What started as a spreadsheet comparing a few airlines’ prices has grown into the biggest flight search engine in Europe. The three founders of Skyscanner explain how it became a £3.5m business
Gareth Williams I had always wanted to start my own business but it’s daunting getting your head round whether it’s going to work or not. It was quite a boon that there were three of us—we shared the tasks out. There were areas where I was pretty rubbish but the other guys could do. That was one major factor in making it work.
Barry Smith All three of us got involved with stuff we’d had experience of but some of it we hadn’t done before—running a company-type stuff—so some of it was pick a name out of a hat. We had no idea how we were going to generate revenue from it. None of us were working in the internet at that time.
Bonamy Grimes We didn’t think of it as an e-commerce business. Back then online advertising as a revenue stream wasn’t well established. Our aim was to create a marketplace for buying and selling flights—to represent every flight in the world. It was only just the start for Buzz, Go and Ryanair.
GW We grew organically from our own funds so the lessons we learnt were spread over the first few years rather than all at once.
BS As we started to learn more about how we would generate revenue, it started to come in. We thought, “If we can generate enough cash, which mirrors what we are earning per day as consultants, we’ve got to give it a go”.
BG I remember the first time I was introduced to somebody and they knew Skyscanner. That was a great feeling.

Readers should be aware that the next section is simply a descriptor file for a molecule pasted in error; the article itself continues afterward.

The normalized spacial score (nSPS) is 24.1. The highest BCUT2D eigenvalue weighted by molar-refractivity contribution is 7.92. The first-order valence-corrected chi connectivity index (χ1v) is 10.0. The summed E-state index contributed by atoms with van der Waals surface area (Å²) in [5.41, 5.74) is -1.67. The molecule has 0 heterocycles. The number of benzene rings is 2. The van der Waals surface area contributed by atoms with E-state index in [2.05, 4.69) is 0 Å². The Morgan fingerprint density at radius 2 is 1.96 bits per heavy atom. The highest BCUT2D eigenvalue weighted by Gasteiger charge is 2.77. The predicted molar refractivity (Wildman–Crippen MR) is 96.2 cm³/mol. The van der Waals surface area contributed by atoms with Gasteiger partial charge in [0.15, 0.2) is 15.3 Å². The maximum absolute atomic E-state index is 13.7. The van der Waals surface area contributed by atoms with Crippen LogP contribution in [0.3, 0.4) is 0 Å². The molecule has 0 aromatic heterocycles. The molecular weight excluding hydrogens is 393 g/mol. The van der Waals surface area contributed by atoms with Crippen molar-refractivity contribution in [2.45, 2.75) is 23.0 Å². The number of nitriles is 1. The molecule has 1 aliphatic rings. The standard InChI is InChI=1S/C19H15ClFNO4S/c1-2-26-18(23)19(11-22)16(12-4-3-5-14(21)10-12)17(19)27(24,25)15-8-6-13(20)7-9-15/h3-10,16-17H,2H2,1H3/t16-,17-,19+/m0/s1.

GW Our primary focus is to have better results than anyone else—a more accurate representation of routes and prices. We nearly trebled revenues over the last 12 months. We’ve doubled our headcount from 30 to 60 people.
BS I’m running a team of country managers hired to drive traffic acquisition from those markets that have been identified by us as huge opportunities but that we’re not even touching, or markets we should be doing better in. On the Russian side of things, we’ve quadrupled traffic in six months.
BG We’ve got a list of things we want to do as long as our arm. We’re keen to get our mobile product launched, so you can search for flights while you’re at the airport. We also want to integrate into social networks—travel and trip planning are very social things.
GW Our strategy is to concentrate on the European markets primarily. Nothing is ever complete—we expect to have to improve anything we’ve worked on before.
BS The issue that a lot of our US-focused peers have is that they try to apply a single approach to Europe, which would be a similar mistake as us trying to crack Asia by saying Japan is the same as China. We’re going to need people on board who will deliver per market, per channel. It’s gone down to a very granular level.
BG We’re all really hard workers and we’re never really satisfied. I think you’ve got to be like that to start a company.
GW We were friends before we started the business and I’m very proud of the fact that we remain friends. The combination of still being in business; all the founders still being in the business and remaining friends—often you get one or more of those but not all three.
BS Bon has the more level head between the three of us—it’s a good balance, I think.
BG Gareth has the vision—he pushes us, he’s the developer. Although Barry came from a technical background he’s got a very outgoing personality and is great at the commercial side of the business—making connections with people in the industry. I’m slightly more pragmatic. I look at what we’re going to do next and the steps to get there.
BS I’d say we’re the different ends of a triangle, personality wise, but we have a vision. We still have entrepreneurial roots. We don’t want to turn into this big corporate mess—everything we used to despise.